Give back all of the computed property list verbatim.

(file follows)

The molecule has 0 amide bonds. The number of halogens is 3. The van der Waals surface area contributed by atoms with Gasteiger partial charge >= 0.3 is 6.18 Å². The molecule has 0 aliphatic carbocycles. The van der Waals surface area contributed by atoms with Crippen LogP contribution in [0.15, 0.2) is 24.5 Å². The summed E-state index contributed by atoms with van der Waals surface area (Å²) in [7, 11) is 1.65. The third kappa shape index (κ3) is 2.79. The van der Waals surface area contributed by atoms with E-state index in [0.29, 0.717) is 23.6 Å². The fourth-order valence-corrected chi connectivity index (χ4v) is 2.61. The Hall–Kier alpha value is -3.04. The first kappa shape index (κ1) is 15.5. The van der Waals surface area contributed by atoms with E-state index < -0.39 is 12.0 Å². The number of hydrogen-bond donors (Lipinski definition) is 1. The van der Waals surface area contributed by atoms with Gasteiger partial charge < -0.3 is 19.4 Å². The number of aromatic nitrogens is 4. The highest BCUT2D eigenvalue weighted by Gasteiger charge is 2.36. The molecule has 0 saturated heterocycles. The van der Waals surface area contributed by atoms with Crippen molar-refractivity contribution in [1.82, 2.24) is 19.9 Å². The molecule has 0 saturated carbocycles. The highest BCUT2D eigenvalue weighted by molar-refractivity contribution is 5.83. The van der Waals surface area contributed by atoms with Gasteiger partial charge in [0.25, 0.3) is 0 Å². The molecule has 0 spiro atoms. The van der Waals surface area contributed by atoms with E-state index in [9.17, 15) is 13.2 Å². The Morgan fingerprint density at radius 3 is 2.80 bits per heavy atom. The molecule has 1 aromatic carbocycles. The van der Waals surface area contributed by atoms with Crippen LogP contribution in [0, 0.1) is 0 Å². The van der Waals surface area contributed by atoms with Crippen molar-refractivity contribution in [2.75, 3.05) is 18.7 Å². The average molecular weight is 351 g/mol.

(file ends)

The molecule has 0 amide bonds. The number of halogens is 3. The van der Waals surface area contributed by atoms with Gasteiger partial charge >= 0.3 is 6.18 Å². The molecule has 0 aliphatic carbocycles. The van der Waals surface area contributed by atoms with Crippen LogP contribution in [0.15, 0.2) is 24.5 Å². The summed E-state index contributed by atoms with van der Waals surface area (Å²) in [7, 11) is 1.65. The third kappa shape index (κ3) is 2.79. The van der Waals surface area contributed by atoms with E-state index in [0.29, 0.717) is 23.6 Å². The fourth-order valence-corrected chi connectivity index (χ4v) is 2.61. The Hall–Kier alpha value is -3.04. The first kappa shape index (κ1) is 15.5. The van der Waals surface area contributed by atoms with E-state index < -0.39 is 12.0 Å². The number of hydrogen-bond donors (Lipinski definition) is 1. The van der Waals surface area contributed by atoms with Gasteiger partial charge < -0.3 is 19.4 Å². The number of aromatic nitrogens is 4. The highest BCUT2D eigenvalue weighted by Gasteiger charge is 2.36. The molecule has 0 saturated heterocycles. The van der Waals surface area contributed by atoms with Crippen molar-refractivity contribution in [1.82, 2.24) is 19.9 Å². The molecule has 0 saturated carbocycles. The highest BCUT2D eigenvalue weighted by molar-refractivity contribution is 5.83. The van der Waals surface area contributed by atoms with Gasteiger partial charge in [0.25, 0.3) is 0 Å². The molecule has 0 spiro atoms. The van der Waals surface area contributed by atoms with E-state index in [9.17, 15) is 13.2 Å². The Morgan fingerprint density at radius 3 is 2.80 bits per heavy atom. The molecule has 1 aromatic carbocycles. The van der Waals surface area contributed by atoms with Crippen LogP contribution in [0, 0.1) is 0 Å². The van der Waals surface area contributed by atoms with Crippen molar-refractivity contribution in [2.75, 3.05) is 18.7 Å². The average molecular weight is 351 g/mol.